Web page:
In the latest edition, Nicole Starling writes an editorial about the danger of abandoning the Bible for some inward voice in our search for the voice of God. She cites the popular book, The Shack as one example of this type of spirituality which disparages the idea of God being tied to a book. Instead, the character who represents the Holy Spirit in the book says that "you will learn to hear my thoughts in yours." She also cites John Eldridge's idea that a person should listen to a song on the headphones and then "write down what you hear God say in the depths of your heart."

She concludes her editorial with these penetrating words:

When we decide that we are going to go looking for God inside the self, we should not be surprised if we end up finding a reassuringly self-shaped god. But when we go searching in Scripture for the true God, the God we find (or rather, the God we are found by) come to us in a revelation infinitely more gracious and glorious.

Tuesday, February 17, 2009

Bunyan on Conversion

In his book The Excellency of a Wounded Heart, John Bunyan gives this insight on the issue of conversion:

Conversion is not the smooth, easy-going process some men seem to think . . . . It is wounding work, of course, this breaking of the hearts, but without wounding there is no saving. . . . Where there is grafting there is a cutting, the scion {detached portion of the plant to be grafted in} must be let in with a wound; to stick it on to the outside or to tie it on with a string would be of no use. Heart must be set to heart and back to back, or there will be no sap from root to branch, and this I say, must be done by a wound.

This was certainly Bunyan's own experience. He wrestled and agonized over his own sin. No wonder the main character in Pilgrim's Progress is introduced to us carrying a heaven burden on his back as he flees the City of Destruction. How many there seem to be in our day who seek to "tie on" or "stick on the outside" of their lives a form of Christianity. Bunyan saw clearly that the Spirit must first bring the wound of conviction before the new life of Christ can be grafted in.

Wednesday, February 04, 2009

Sola Scriptura versus Sola Experientia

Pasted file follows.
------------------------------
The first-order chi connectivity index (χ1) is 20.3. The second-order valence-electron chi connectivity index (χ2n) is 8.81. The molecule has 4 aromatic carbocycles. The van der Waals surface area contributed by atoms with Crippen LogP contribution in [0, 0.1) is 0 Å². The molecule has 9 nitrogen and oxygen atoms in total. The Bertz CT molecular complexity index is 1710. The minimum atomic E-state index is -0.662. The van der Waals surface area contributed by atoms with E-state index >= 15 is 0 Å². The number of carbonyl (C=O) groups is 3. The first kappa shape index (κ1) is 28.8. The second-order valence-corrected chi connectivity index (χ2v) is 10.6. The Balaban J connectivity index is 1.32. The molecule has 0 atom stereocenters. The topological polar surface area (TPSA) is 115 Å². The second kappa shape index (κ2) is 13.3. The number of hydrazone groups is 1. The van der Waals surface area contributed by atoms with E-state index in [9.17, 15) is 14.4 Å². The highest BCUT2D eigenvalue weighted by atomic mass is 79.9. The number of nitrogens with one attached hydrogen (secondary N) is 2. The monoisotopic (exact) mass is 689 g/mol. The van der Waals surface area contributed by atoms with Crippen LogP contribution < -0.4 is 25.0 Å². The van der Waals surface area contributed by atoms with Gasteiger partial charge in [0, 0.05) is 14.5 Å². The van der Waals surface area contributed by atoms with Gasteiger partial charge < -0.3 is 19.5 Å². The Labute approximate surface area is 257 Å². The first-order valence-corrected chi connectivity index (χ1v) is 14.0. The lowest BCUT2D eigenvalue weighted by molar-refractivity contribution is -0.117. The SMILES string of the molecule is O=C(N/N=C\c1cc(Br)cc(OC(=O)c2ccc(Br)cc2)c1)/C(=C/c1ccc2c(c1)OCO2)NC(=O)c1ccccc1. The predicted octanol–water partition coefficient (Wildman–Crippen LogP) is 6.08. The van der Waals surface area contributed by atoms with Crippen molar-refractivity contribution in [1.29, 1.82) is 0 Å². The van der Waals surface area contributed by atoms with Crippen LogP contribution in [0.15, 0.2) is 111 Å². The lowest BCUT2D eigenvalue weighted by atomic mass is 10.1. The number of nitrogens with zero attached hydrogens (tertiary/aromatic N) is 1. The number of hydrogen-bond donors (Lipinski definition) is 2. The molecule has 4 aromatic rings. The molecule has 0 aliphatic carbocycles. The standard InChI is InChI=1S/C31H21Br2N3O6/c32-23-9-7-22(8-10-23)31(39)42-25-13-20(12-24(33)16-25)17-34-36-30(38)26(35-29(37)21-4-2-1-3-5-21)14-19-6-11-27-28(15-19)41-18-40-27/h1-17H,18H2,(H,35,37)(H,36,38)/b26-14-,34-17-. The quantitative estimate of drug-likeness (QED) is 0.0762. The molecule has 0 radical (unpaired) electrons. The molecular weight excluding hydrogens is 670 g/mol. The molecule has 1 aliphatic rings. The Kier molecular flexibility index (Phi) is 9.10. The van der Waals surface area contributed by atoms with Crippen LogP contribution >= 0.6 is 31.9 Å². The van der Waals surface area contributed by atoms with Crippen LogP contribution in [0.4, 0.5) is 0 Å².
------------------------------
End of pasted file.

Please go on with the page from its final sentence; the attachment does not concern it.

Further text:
I've been reading about Luther lately in preparation for some biographical sketches I'm presenting on Sunday evenings. One of the things that highlights Luther's deep commitment to Scripture was his disagreement with Thomas Muntzer. Muntzer believed in a direct experience of revelation from the Spirit apart from the written Word. Muntzer commented, “The man who has not received the living witness of God really knows nothing about God though he may have swallowed 100,000 Bibles.” He also said in a letter to Phillip Melancthon, "Man does not live by bread alone but by every word which proceeds from the mouth of God; note that it proceeds from the mouth of God and not from books"

In response to this kind of thinking, Luther stated that he wouldn't believe Muntzer “if he swallowed the Holy Ghost feathers and all.” Luther had no tolerance for a theology of revelation that minimized Scripture. In 1545 Luther said, "Let the man who would hear God speak read Holy Scripture." Roland Bainton writes in Here I Stand,

The Scriptures assumed for Luther an overwhelming importance, not primarily as a source book for antipapal polemic, but as the one ground of certainty. He had rejected the authority of popes and councils and could not make a beginning from within as did the prophets of the inward word. The core of his quarrel with them was that in moments of despondency he could find nothing within but utter blackness. He was completely lost unless he could find something without on which to lay hold. And this he found in the Scriptures.

The formal principle of the Reformation was sola scriptura. Contemporary evangelicals would do well to remember this heritage. It is the objective word of Scripture which defines doctrine and guides behavior. It is the objective word of Scripture which protects the body of Christ from drifting into error. Examples abound in recent history of the doctrinal deviance and moral scandals of groups which have replaced the sure word of Scripture with experience. Can anyone forget the Todd Bentley episode in Florida?

It is also the Word of God which equips the church for every good work (2 Timothy 3:15-17). It is the instrument, by the power of the Spirit, which both saves and sanctifies the people of God. Without the Word, the life of the church becomes a free-for-all. The church becomes vulnerable to the latest fads or the next person who "has a word from the Lord." Scripture nourishes, guides, reproves, inspires, and instructs the people of God. From Luther's perspective, "The Word of God is the greatest, most necessary, and most important thing in Christendom."

Amen, Brother Martin, Amen.